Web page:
A month ago I wrote about Amber (Amber’s story), another pony mare in a clinic who became so frightened she would react suddenly to being hitched up to a cart, flipping over it and injuring herself. She was also deeply bonded to her mini friend, Cocoa, and could not bear to be away from him. When the trauma is so deep and so reactive, all real activity of trying to “get the pony to do something” has to stop and with Liberty Foundations, we go back to the basics. This pony had trouble engaging with humans. What we do is go to no expectations. We worked with the pony and mini together, until Amber was comfortable being separated from her frieind. From no expectations we can gradually add some practices that will not get the pony into trouble, but will enhance her curiosity and ability to engage with people. From there, perhaps she will be able to do more activities later on, as the fear falls away and is not driving her every move. She is a pony who isn’t a safe mount for a child, until the flight reflex gets under control. She is too small for most adults to ride. So the best bet is to give her a rich base in Liberty Foundations so that she can be happy and have good relationships with humans.
Tremendous strides were made with these little ones with Liberty Foundations. Clearly, adults can do a lot to teach ponies on the ground, without having to get into the saddle if the pony is too small for the adult. These were small ponies that could be ridden by small children eventually. They can also pull carts. Some may enjoy doing tricks or visiting children in hospitals and other centers. Some ponies are much bigger and can be ridden in dressage and other competitions.
(copyright: Susan Smith, OrthoHorse)
Services: Bodywork (Ortho-Bionomy for people, Equine Ortho-Bionomy): private sessions, tutorials, phone consultations, distance healing communication and gift certificates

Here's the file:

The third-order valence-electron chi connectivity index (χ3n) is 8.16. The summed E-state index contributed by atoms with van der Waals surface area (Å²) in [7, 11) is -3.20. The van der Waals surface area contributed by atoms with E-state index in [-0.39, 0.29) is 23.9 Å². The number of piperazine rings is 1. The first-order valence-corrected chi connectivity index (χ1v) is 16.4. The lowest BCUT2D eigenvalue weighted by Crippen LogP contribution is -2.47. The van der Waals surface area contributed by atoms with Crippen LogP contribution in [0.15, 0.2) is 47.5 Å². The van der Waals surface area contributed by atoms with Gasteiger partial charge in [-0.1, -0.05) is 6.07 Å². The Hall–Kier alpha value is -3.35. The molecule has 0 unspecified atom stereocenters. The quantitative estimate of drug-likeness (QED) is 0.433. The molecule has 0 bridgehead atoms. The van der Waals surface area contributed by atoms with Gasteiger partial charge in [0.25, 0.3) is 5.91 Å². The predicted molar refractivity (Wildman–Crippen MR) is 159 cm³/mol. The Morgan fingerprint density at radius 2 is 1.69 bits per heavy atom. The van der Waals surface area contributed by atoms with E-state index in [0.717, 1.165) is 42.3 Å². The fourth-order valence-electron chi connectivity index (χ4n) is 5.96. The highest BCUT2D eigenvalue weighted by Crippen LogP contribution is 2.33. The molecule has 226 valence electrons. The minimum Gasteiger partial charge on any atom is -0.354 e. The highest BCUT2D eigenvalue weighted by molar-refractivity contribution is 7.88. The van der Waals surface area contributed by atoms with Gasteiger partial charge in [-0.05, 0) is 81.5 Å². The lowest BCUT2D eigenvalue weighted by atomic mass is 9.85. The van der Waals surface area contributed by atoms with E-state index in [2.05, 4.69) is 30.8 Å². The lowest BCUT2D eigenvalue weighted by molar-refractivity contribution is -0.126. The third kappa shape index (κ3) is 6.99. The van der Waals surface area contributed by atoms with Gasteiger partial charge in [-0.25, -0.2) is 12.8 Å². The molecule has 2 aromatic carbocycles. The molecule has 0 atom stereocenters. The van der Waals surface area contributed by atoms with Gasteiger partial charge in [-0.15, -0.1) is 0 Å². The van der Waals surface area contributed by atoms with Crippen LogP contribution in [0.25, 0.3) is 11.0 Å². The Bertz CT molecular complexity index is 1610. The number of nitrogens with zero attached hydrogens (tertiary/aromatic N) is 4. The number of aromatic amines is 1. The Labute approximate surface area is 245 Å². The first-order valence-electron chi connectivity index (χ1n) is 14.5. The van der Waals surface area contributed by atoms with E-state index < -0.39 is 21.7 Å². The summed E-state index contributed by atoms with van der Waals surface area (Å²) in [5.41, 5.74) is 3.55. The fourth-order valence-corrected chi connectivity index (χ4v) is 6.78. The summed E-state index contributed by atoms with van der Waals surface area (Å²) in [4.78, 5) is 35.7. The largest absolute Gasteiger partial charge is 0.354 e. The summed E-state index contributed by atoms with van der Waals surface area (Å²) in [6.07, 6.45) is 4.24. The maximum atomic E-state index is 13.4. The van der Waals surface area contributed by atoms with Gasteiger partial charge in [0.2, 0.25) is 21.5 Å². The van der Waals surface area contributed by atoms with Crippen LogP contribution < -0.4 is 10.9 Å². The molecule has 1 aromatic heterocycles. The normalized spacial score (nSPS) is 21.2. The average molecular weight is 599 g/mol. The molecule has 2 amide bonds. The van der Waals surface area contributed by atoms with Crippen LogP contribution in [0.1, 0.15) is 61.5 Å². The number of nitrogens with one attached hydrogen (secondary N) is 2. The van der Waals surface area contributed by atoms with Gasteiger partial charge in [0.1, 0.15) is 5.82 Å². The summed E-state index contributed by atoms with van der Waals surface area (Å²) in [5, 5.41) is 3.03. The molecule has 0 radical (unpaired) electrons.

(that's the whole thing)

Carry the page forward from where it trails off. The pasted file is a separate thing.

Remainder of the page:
Liberty Coaching: clinics, mini-clinics, workshops, private and semi-private sessions, tutorials, consultations: by appointment: 505.501.2478 or emailing email@example.com Spring Lessons – semi-private, private and small group sessions. Scheduling now. Contact me for details.
If you want to host a clinic in your area, contact me to make arrangements. Prices will vary according to location and travel. firstname.lastname@example.org 505-501-2478
I conducted a free Liberty Coaching Call on March 12. If you did not have a chance to listen, here is the link: http://www.susith.com/orthohorse/freehorseatlibcall.mp3
On the schedule for 2014:
May 3 Arrowhead Ranch, One-Day Liberty Horsemanship Clinic – 9 – 4:30 p.m. Contact Susan Smith for details.
June 14th Location TBA, Liberty Transitions – From Liberty to OnLine and Beyond. How to take what you have learned at liberty and translate it to line work. 9 – 4:30 p.m. For ongoing students of Liberty Foundations. Contact Susan Smith for details.
Check out this from Ruella Yates, my hostess and co-clinician at SHR in April – 10 Liberty Tips from Spirit Horse Ranch:
Ruella Yates, who is the marvel behind the HorseConscious Facebook page, has just released a brand new ebook called: “10 Liberty Tips From Spirit Horse Ranch” based upon her Liberty Foundations teachings.
What’s great about the book is that it’s packed full of really valuable advice yet very easy to consume and put into practice. I highly recommend you snag yourself a copy here: